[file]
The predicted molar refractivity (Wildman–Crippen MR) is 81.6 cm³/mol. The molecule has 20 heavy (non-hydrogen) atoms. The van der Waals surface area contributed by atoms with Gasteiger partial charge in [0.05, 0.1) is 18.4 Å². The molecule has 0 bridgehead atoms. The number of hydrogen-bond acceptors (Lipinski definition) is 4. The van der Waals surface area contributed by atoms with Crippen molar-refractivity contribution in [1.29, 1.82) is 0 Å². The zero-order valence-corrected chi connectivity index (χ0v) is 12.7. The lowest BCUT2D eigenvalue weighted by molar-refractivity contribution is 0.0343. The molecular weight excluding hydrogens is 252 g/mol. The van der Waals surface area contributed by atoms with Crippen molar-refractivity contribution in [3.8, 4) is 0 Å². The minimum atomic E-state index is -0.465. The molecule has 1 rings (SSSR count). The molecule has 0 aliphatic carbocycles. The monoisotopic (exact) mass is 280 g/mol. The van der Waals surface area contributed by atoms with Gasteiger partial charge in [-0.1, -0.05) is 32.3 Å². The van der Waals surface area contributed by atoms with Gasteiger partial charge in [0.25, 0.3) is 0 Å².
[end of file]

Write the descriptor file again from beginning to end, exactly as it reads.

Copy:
The predicted molar refractivity (Wildman–Crippen MR) is 81.6 cm³/mol. The molecule has 20 heavy (non-hydrogen) atoms. The van der Waals surface area contributed by atoms with Gasteiger partial charge in [0.05, 0.1) is 18.4 Å². The molecule has 0 bridgehead atoms. The number of hydrogen-bond acceptors (Lipinski definition) is 4. The van der Waals surface area contributed by atoms with Crippen molar-refractivity contribution in [1.29, 1.82) is 0 Å². The zero-order valence-corrected chi connectivity index (χ0v) is 12.7. The lowest BCUT2D eigenvalue weighted by molar-refractivity contribution is 0.0343. The molecular weight excluding hydrogens is 252 g/mol. The van der Waals surface area contributed by atoms with Crippen molar-refractivity contribution in [3.8, 4) is 0 Å². The minimum atomic E-state index is -0.465. The molecule has 1 rings (SSSR count). The molecule has 0 aliphatic carbocycles. The monoisotopic (exact) mass is 280 g/mol. The van der Waals surface area contributed by atoms with Gasteiger partial charge in [-0.1, -0.05) is 32.3 Å². The van der Waals surface area contributed by atoms with Gasteiger partial charge in [0.25, 0.3) is 0 Å².